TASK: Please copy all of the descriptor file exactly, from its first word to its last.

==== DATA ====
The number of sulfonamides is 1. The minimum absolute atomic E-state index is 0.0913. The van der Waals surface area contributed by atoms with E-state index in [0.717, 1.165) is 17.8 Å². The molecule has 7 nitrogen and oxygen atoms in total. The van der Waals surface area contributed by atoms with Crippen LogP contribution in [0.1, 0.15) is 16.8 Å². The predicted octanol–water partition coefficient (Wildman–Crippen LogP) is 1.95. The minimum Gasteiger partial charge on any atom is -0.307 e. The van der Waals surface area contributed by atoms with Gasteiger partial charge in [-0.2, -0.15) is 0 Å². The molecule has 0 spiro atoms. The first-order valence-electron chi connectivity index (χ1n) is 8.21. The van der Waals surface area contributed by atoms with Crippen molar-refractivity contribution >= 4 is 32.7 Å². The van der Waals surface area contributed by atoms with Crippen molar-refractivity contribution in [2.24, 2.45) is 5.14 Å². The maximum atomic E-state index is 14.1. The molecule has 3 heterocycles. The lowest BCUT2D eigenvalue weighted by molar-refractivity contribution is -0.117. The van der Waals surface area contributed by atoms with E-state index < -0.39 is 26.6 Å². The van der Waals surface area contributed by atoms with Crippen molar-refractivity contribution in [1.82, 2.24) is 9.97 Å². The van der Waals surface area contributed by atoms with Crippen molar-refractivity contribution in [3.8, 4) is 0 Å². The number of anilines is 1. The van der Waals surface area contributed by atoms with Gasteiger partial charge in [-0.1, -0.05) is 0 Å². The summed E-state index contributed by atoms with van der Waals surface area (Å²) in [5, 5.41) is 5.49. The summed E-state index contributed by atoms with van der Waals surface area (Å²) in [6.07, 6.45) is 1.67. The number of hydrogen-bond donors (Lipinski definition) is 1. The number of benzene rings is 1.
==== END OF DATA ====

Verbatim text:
The number of sulfonamides is 1. The minimum absolute atomic E-state index is 0.0913. The van der Waals surface area contributed by atoms with E-state index in [0.717, 1.165) is 17.8 Å². The molecule has 7 nitrogen and oxygen atoms in total. The van der Waals surface area contributed by atoms with Crippen LogP contribution in [0.1, 0.15) is 16.8 Å². The predicted octanol–water partition coefficient (Wildman–Crippen LogP) is 1.95. The minimum Gasteiger partial charge on any atom is -0.307 e. The van der Waals surface area contributed by atoms with Gasteiger partial charge in [-0.2, -0.15) is 0 Å². The molecule has 0 spiro atoms. The first-order valence-electron chi connectivity index (χ1n) is 8.21. The van der Waals surface area contributed by atoms with Crippen molar-refractivity contribution >= 4 is 32.7 Å². The van der Waals surface area contributed by atoms with Crippen molar-refractivity contribution in [2.24, 2.45) is 5.14 Å². The maximum atomic E-state index is 14.1. The molecule has 3 heterocycles. The lowest BCUT2D eigenvalue weighted by molar-refractivity contribution is -0.117. The van der Waals surface area contributed by atoms with E-state index < -0.39 is 26.6 Å². The van der Waals surface area contributed by atoms with Crippen molar-refractivity contribution in [1.82, 2.24) is 9.97 Å². The van der Waals surface area contributed by atoms with Crippen molar-refractivity contribution in [3.8, 4) is 0 Å². The number of anilines is 1. The van der Waals surface area contributed by atoms with Gasteiger partial charge in [-0.1, -0.05) is 0 Å². The summed E-state index contributed by atoms with van der Waals surface area (Å²) in [5, 5.41) is 5.49. The summed E-state index contributed by atoms with van der Waals surface area (Å²) in [6.07, 6.45) is 1.67. The number of hydrogen-bond donors (Lipinski definition) is 1. The number of benzene rings is 1.